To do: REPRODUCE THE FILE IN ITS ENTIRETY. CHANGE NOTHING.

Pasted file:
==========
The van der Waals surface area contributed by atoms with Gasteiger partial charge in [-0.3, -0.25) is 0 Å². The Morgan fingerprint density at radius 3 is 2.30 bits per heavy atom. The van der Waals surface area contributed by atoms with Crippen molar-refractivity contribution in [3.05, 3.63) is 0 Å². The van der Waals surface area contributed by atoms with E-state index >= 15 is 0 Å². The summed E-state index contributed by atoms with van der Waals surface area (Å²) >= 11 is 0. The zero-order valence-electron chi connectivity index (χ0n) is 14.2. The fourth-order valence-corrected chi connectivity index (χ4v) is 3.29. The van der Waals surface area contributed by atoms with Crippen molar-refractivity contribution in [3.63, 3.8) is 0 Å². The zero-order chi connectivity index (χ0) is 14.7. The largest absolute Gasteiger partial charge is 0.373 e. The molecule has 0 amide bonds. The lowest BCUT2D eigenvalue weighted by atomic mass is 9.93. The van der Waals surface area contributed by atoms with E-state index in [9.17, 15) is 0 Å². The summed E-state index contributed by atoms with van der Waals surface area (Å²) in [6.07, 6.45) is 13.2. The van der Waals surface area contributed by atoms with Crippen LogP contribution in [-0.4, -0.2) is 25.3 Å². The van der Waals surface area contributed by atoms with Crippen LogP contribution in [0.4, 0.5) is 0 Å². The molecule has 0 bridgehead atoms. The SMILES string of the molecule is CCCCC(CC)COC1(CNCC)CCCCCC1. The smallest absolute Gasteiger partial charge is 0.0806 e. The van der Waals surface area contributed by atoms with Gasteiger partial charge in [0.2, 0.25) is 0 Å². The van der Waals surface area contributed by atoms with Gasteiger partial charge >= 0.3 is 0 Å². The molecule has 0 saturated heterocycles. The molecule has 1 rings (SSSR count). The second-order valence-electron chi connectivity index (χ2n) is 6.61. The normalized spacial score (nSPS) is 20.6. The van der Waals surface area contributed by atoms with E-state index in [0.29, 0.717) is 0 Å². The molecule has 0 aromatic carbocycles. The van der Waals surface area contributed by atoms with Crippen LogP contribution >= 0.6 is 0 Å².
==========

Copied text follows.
The van der Waals surface area contributed by atoms with Gasteiger partial charge in [-0.3, -0.25) is 0 Å². The Morgan fingerprint density at radius 3 is 2.30 bits per heavy atom. The van der Waals surface area contributed by atoms with Crippen molar-refractivity contribution in [3.05, 3.63) is 0 Å². The van der Waals surface area contributed by atoms with E-state index >= 15 is 0 Å². The summed E-state index contributed by atoms with van der Waals surface area (Å²) >= 11 is 0. The zero-order valence-electron chi connectivity index (χ0n) is 14.2. The fourth-order valence-corrected chi connectivity index (χ4v) is 3.29. The van der Waals surface area contributed by atoms with Crippen molar-refractivity contribution in [3.63, 3.8) is 0 Å². The zero-order chi connectivity index (χ0) is 14.7. The largest absolute Gasteiger partial charge is 0.373 e. The molecule has 0 amide bonds. The lowest BCUT2D eigenvalue weighted by atomic mass is 9.93. The van der Waals surface area contributed by atoms with E-state index in [9.17, 15) is 0 Å². The summed E-state index contributed by atoms with van der Waals surface area (Å²) in [6.07, 6.45) is 13.2. The van der Waals surface area contributed by atoms with Crippen LogP contribution in [-0.4, -0.2) is 25.3 Å². The van der Waals surface area contributed by atoms with Crippen LogP contribution in [0.4, 0.5) is 0 Å². The molecule has 0 bridgehead atoms. The SMILES string of the molecule is CCCCC(CC)COC1(CNCC)CCCCCC1. The smallest absolute Gasteiger partial charge is 0.0806 e. The van der Waals surface area contributed by atoms with Gasteiger partial charge in [0.2, 0.25) is 0 Å². The van der Waals surface area contributed by atoms with Gasteiger partial charge >= 0.3 is 0 Å². The molecule has 0 saturated heterocycles. The molecule has 1 rings (SSSR count). The second-order valence-electron chi connectivity index (χ2n) is 6.61. The normalized spacial score (nSPS) is 20.6. The van der Waals surface area contributed by atoms with E-state index in [0.29, 0.717) is 0 Å². The molecule has 0 aromatic carbocycles. The van der Waals surface area contributed by atoms with Crippen LogP contribution >= 0.6 is 0 Å².